Article written

  • on 18.09.2014
  • at 02:00 PM
  • by Kevin Hind

Guinea: Pointing microphones against Ebola 0

Brussels – As the world nervously watches the Ebola outbreak from afar, local media in Guinea work around the clock in precarious environments to make sure the population remains informed. A vital force against the crisis, these journalists need funding and international support to step up against the virus.

Ebola has gone viral. Barely a day goes by without an update on the situation – death tolls, ZMAPP, a case in Senegal, another in Europe. Information and rumours spread like wildfire as politicians and international organisations struggle to organise an efficient global response. On Tuesday the World Health Organisation (WHO) estimated it would cost nearly one billion US dollars to curb the crisis. President Barack Obama called it “a threat to global security” and pledged greater US involvement, including 3,000 military troops to be deployed in West Africa. So far Ebola has claimed over 2,500 lives, and the WHO fears another 20,000 could be infected within the next eight months.

Guinean media caught in the frenzy

In the midst of this global panic, journalists in Guinea face gruelling work conditions as they continue to spread news and information to local people. The country – where the outbreak began in December 2013 and was officially confirmed in March 2014 – is one of the worst-affected Western African countries with 595 deaths recorded by the WHO last week. Alongside doctors and health officials, local media play a crucial role in the fight against Ebola. “Their role is important because there are many misunderstandings,” the European Commissioner for Development, Andris Piebalgs, told, “and people need to be properly informed in order to contain the spread”.

Journalists stand on the front line against the outbreak. “The problem is that a large junk of the population doesn’t believe in Ebola,” says Souhel Hajjar, Director General of the independent radio station Radio Nostalgie. “They spread all sorts of rumours, saying it is an illness brought by whites, that it is a story made up to harm people. We focus on raising awareness to make Guineans understand that Ebola is here and kills people every day.”

A dangerous field for local journalists

This is not easy in an environment where even a fleck of spit can be deadly. “When we send journalists to Donka Hospital [the largest public hospital in the country], they know not to touch anything or make contact with anyone but they still do their job,” Mr. Hajjar explains. “They wear gloves, masks and get on with the interviews.” The publication manager of the Guinean news agency La Lance, Assan Abraham Kéïa, tells it can be difficult to find bleach and chlorinated water. “We take many precautions at our headquarters, but chlorinated water is sometimes tricky to get. There is a commission that should distribute these products for free, but unfortunately there are people that store stocks and sell them on the market.”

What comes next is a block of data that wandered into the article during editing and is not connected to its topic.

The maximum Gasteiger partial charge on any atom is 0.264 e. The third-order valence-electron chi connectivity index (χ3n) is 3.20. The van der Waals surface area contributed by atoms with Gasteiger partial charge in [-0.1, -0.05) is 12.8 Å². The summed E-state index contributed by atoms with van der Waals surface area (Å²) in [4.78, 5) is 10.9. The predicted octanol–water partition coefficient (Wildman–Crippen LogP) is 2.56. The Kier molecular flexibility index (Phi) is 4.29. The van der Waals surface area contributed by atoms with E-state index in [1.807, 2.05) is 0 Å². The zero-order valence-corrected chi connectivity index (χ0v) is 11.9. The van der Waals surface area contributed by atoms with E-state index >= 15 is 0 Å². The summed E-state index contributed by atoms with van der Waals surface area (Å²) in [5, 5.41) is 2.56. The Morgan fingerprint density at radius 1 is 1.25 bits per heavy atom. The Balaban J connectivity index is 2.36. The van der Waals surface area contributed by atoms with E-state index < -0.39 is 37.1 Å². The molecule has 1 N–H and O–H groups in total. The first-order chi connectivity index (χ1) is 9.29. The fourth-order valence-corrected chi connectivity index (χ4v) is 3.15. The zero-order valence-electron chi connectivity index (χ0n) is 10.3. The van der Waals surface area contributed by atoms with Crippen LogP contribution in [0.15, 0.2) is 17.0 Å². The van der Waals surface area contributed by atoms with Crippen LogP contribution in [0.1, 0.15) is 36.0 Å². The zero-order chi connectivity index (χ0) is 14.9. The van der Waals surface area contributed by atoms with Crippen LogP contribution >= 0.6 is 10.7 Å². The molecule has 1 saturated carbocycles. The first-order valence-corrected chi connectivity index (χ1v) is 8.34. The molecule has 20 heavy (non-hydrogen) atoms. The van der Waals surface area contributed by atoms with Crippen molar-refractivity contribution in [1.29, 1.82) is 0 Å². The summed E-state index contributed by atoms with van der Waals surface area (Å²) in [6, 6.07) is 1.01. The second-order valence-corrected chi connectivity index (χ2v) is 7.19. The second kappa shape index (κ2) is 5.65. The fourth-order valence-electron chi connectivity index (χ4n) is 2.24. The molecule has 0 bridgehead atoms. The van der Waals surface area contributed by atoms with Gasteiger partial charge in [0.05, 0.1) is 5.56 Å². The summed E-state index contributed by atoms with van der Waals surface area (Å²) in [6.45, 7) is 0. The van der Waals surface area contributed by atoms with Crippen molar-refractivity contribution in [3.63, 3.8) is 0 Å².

Yet neither La Lance nor Radio Nostalgie plan to cut back on reporting. In fact, the level of activity has intensified. Ever since Ebola went viral, the Union of Free Radio and Television in Guinea (URTELGUI) has been organising a series of synchronized radio programmes diffused in Conakry and throughout the country. “Even at this moment we are in full synergy,” says Mr. Hajjar. “Fifteen radios have grouped together to simultaneously broadcast the same programme over three different intervals this week: one in French, one in our national language and another with various opinion leaders such as religious figures, artists and foreign specialists.”

A shortage of funds

Public authorities and international organisations are the first to recognize the value of this communication platform. “We seize these opportunities to convey messages,” explains Mamadou Alimou Sow, in charge of information and communication for the EU Delegation in Guinea. “For example, the new Head of Delegation spoke on the radio to explain the EU’s response to Ebola in terms of financial aid, technical inputs and research.” It is therefore surprising no EU funds seem to support Guinean media and their journalists, who are omitted from the latest draft of the EU Comprehensive Response Framework for Ebola. Meanwhile the European Parliament voted a resolution on the EU’s response to the Ebola outbreak this morning. “The parliament will call on EU institutions to support local media hit by the crisis,” declared Cecile Kyenge, member of the Progressive Alliance of Socialists and Democrats (S&D) in the European Parliament and co-president of the ACP-EU Joint Parliamentary Assembly (JPA).

The lack of funding is severely undermining Guinean media. “This week we basically worked for free,” says Mr. Hajjar, “but we cannot do that all the time. What we really need is to deploy more people on the field, and for that we need financial support.” Andris Piebalgs himself stressed the importance of a local media campaign, but in a country where even basic health and sanitary supplies are dangerously scarce it is easy for journalists to slip down the priority line. Still they persevere, driven by a fundamental belief in the benefits of their work. This echoes in Mr. Kéïa ‘s words: “Speaking to patients who have recovered brings tears to my eyes. It is moving and reminds me why spreading the message is so important. Ebola exists, but with the right response it can be cured.”

By Sofia Christensen –

Photo credit: The Media Project

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Direttore Responsabile Giuseppe Frangi